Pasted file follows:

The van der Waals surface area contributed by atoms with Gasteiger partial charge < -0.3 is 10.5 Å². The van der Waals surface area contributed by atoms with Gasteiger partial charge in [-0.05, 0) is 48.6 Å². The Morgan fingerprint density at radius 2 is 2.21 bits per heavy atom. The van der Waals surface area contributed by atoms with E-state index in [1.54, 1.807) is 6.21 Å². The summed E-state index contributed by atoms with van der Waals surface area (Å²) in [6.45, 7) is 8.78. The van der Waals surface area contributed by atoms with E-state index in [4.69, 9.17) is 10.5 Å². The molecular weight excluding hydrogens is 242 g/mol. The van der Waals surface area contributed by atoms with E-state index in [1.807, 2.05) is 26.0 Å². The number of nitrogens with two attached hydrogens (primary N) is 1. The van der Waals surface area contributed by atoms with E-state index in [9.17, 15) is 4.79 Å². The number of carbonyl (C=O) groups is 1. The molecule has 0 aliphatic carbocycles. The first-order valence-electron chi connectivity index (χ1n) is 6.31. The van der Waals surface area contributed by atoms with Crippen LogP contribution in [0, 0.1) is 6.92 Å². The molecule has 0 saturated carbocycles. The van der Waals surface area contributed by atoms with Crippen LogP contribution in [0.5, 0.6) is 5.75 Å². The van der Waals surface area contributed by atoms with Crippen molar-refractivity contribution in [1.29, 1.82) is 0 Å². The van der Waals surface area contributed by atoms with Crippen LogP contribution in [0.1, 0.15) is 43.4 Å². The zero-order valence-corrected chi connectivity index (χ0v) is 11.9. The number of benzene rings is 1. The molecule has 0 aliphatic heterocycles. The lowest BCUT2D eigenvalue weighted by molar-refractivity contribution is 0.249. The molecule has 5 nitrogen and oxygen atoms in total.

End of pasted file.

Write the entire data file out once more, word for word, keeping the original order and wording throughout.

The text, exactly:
The van der Waals surface area contributed by atoms with Gasteiger partial charge < -0.3 is 10.5 Å². The van der Waals surface area contributed by atoms with Gasteiger partial charge in [-0.05, 0) is 48.6 Å². The Morgan fingerprint density at radius 2 is 2.21 bits per heavy atom. The van der Waals surface area contributed by atoms with E-state index in [1.54, 1.807) is 6.21 Å². The summed E-state index contributed by atoms with van der Waals surface area (Å²) in [6.45, 7) is 8.78. The van der Waals surface area contributed by atoms with E-state index in [4.69, 9.17) is 10.5 Å². The molecular weight excluding hydrogens is 242 g/mol. The van der Waals surface area contributed by atoms with E-state index in [1.807, 2.05) is 26.0 Å². The number of nitrogens with two attached hydrogens (primary N) is 1. The van der Waals surface area contributed by atoms with E-state index in [9.17, 15) is 4.79 Å². The number of carbonyl (C=O) groups is 1. The molecule has 0 aliphatic carbocycles. The first-order valence-electron chi connectivity index (χ1n) is 6.31. The van der Waals surface area contributed by atoms with Crippen LogP contribution in [0, 0.1) is 6.92 Å². The molecule has 0 saturated carbocycles. The van der Waals surface area contributed by atoms with Crippen LogP contribution in [0.5, 0.6) is 5.75 Å². The van der Waals surface area contributed by atoms with Crippen molar-refractivity contribution in [1.29, 1.82) is 0 Å². The van der Waals surface area contributed by atoms with Crippen LogP contribution in [0.1, 0.15) is 43.4 Å². The zero-order valence-corrected chi connectivity index (χ0v) is 11.9. The number of benzene rings is 1. The molecule has 0 aliphatic heterocycles. The lowest BCUT2D eigenvalue weighted by molar-refractivity contribution is 0.249. The molecule has 5 nitrogen and oxygen atoms in total.